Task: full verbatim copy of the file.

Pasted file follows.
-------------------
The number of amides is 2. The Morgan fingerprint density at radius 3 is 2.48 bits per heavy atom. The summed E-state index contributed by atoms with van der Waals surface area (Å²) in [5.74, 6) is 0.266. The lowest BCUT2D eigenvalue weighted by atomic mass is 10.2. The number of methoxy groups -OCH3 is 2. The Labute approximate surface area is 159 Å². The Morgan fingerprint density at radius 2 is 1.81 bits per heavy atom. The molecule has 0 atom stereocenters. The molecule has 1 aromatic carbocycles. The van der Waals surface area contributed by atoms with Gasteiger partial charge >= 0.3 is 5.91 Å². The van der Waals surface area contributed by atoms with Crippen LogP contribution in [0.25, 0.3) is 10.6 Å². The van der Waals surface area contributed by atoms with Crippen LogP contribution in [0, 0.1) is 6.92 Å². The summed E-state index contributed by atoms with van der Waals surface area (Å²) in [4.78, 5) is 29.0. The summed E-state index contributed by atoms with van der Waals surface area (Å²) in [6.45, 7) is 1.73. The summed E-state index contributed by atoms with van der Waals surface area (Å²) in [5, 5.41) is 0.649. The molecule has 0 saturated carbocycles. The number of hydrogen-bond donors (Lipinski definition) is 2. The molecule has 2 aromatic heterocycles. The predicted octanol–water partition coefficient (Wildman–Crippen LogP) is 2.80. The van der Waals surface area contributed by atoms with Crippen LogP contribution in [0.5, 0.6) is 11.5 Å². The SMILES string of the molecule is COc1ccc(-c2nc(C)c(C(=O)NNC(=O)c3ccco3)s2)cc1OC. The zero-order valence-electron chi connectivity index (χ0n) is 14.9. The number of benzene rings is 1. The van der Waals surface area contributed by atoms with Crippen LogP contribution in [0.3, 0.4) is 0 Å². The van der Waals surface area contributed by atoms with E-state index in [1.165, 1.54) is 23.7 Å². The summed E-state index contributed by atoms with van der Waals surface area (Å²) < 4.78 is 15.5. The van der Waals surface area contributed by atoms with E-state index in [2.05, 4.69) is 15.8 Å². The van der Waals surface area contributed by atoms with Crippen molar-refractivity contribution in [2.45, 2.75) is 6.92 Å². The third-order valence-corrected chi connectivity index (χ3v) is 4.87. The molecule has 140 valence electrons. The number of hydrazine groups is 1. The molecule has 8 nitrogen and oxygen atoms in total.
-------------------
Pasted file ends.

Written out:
The number of amides is 2. The Morgan fingerprint density at radius 3 is 2.48 bits per heavy atom. The summed E-state index contributed by atoms with van der Waals surface area (Å²) in [5.74, 6) is 0.266. The lowest BCUT2D eigenvalue weighted by atomic mass is 10.2. The number of methoxy groups -OCH3 is 2. The Labute approximate surface area is 159 Å². The Morgan fingerprint density at radius 2 is 1.81 bits per heavy atom. The molecule has 0 atom stereocenters. The molecule has 1 aromatic carbocycles. The van der Waals surface area contributed by atoms with Gasteiger partial charge >= 0.3 is 5.91 Å². The van der Waals surface area contributed by atoms with Crippen LogP contribution in [0.25, 0.3) is 10.6 Å². The van der Waals surface area contributed by atoms with Crippen LogP contribution in [0, 0.1) is 6.92 Å². The summed E-state index contributed by atoms with van der Waals surface area (Å²) in [4.78, 5) is 29.0. The summed E-state index contributed by atoms with van der Waals surface area (Å²) in [6.45, 7) is 1.73. The summed E-state index contributed by atoms with van der Waals surface area (Å²) in [5, 5.41) is 0.649. The molecule has 0 saturated carbocycles. The number of hydrogen-bond donors (Lipinski definition) is 2. The molecule has 2 aromatic heterocycles. The predicted octanol–water partition coefficient (Wildman–Crippen LogP) is 2.80. The van der Waals surface area contributed by atoms with Crippen LogP contribution in [0.5, 0.6) is 11.5 Å². The SMILES string of the molecule is COc1ccc(-c2nc(C)c(C(=O)NNC(=O)c3ccco3)s2)cc1OC. The zero-order valence-electron chi connectivity index (χ0n) is 14.9. The number of benzene rings is 1. The van der Waals surface area contributed by atoms with Crippen LogP contribution in [0.3, 0.4) is 0 Å². The van der Waals surface area contributed by atoms with E-state index in [1.165, 1.54) is 23.7 Å². The summed E-state index contributed by atoms with van der Waals surface area (Å²) < 4.78 is 15.5. The van der Waals surface area contributed by atoms with E-state index in [2.05, 4.69) is 15.8 Å². The van der Waals surface area contributed by atoms with Crippen molar-refractivity contribution in [2.45, 2.75) is 6.92 Å². The third-order valence-corrected chi connectivity index (χ3v) is 4.87. The molecule has 140 valence electrons. The number of hydrazine groups is 1. The molecule has 8 nitrogen and oxygen atoms in total.